I walked past two men protesting white supremacy by hanging an American flag from a tree with a noose. Another was aiming a shotgun made out of a poster at a bullseye with a swastika at the center. Nearby, a woman seemed to be similarly wandering around, so I asked her a few questions. Mimi Pak traveled from New Jersey and stayed with friends in DC to protest white supremacy, but when she stepped into Lafayette Square a little after 5, “the Nazis were nowhere to be seen,” she says. “As I worked my way up to the front, we were all kind of standing around like, ‘It can’t be over before it started.’” But, in fact, it was. Police officers told her the roughly 20 or so far-right demonstrators who showed up had already gone.  

“We still stuck around to see at least until start time but, no, sure enough they left,” she says, letting out a small laugh. “But it’s beautiful to see all of this,” Mimi adds, inspired by the fact over 1,000 people showed up to protest a couple dozen extremists.  

I say goodbye to Mimi and find a young man wearing an American Jewish Congress shirt and walk up to him. Daniel Silverman moved around a lot during his childhood because his father is in the foreign service, but he mostly grew up in the middle east and Israel, and his family currently lives in Potomac, Maryland. He’d just gotten to the square, too late to directly protest any neo-Nazis. “At the end of the day it’s a good outcome,” he says. “I’m a little disappointed I didn’t get to do more, but hey, at the end of the day no one wants another Charlottesville situation.” Daniel identifies with the center right—a classic liberal, he says—and he feels passionate about demonstrating that politics and political activism is diverse and complicated, as opposed to a strict binary. “You don’t have to be on one end of the political extreme to counter the other,” he says, mentioning the Antifa counter-protesters who came out in droves earlier that day. “There is a middle.”

As the crowd thins out even more, I notice a young woman who doesn’t seem to budge. She’s holding an umbrella, a yellow flower and a cardboard sign that reads: Spread love not hate. Elene Wogedersgne, originally from Ethiopia, currently lives in Alexandria, Virginia and came to the counter-protest after watching about an hour of videos on the far-right extremists and their views. She stands in her place and motions toward the corner of the square where Jason Kessler and his demonstrators were supposed to be rallying. “We were more than they were, so they basically lost,” Elene says. “We’re still here, and you can’t even see anybody over there.” To her, the day’s events were a symbolic message, a moment in time when love seemed to in fact drive out the threat of hate.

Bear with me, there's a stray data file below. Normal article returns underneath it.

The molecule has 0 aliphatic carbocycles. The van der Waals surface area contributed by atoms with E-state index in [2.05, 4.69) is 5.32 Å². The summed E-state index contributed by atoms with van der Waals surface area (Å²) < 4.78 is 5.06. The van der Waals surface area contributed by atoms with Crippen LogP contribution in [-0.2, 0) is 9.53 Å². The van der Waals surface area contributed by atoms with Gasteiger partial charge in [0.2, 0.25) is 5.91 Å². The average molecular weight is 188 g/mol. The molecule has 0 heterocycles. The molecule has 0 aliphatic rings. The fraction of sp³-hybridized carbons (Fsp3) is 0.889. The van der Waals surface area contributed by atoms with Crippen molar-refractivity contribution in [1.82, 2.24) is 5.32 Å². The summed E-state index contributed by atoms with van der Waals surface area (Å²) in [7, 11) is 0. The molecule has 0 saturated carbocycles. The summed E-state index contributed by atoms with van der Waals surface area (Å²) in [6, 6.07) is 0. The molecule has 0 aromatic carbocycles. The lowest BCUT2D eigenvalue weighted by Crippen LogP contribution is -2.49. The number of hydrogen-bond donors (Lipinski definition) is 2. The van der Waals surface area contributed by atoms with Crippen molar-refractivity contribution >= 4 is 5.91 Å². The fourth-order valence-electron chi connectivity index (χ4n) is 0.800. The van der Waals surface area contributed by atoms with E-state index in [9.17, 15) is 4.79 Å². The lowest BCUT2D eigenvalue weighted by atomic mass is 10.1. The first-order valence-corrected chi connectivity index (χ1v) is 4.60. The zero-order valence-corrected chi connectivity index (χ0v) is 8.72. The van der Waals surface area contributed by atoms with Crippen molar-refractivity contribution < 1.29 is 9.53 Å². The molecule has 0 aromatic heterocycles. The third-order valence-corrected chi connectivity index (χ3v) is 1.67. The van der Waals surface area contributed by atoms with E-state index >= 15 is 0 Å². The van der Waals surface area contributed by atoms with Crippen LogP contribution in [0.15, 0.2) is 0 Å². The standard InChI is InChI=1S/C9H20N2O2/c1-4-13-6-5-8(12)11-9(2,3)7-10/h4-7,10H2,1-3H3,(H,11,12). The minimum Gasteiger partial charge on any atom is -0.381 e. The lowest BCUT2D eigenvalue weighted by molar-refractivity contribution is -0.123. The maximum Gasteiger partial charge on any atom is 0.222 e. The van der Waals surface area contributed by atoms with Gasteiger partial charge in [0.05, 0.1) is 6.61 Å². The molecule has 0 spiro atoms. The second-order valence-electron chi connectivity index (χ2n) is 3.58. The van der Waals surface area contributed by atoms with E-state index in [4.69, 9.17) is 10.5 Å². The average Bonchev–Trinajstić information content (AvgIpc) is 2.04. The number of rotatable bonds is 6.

Before I left, police officers removed the portable barriers separating the counter-protesters still assembled and the space closer to the White House where white supremacists were supposed to be rallying. There were cheers and smiles as the remaining crowd filled the space, claiming for themselves the place that was supposed to be reserved for modern hate groups for at least another hour or so.

I left the park with an uncertainty I imagine other journalists feel when they’re unsure of whether or not they’re leaving with the material they came for. Like that time I waited for a file to upload onto my computer to confirm my suspicion that my recorder didn’t pick up the other side of an important, hour-long interview (I was right, it didn’t). Except this time, I never got the interview in the first place.

The couple dozen extremists who showed up had already left before I got there, and I realized this must mean something changed between last summer’s rally and this one. Hundreds showed up in Charlottesville last year, unmasked, armed and willing to fight. I can’t say what changed, but I can say what’s happened since last year’s rally. Many white supremacists have since lost their jobs. Some are facing lawsuits from families affected by their violence, and Richard Spencer and Jason Kessler lost a massive fundraising platform after PayPal barred them and other hate groups from using their services to raise money. Whatever the cause, something changed within the far-right community—something big enough to cause a group of extremists to leave a public park before their protest was scheduled to begin.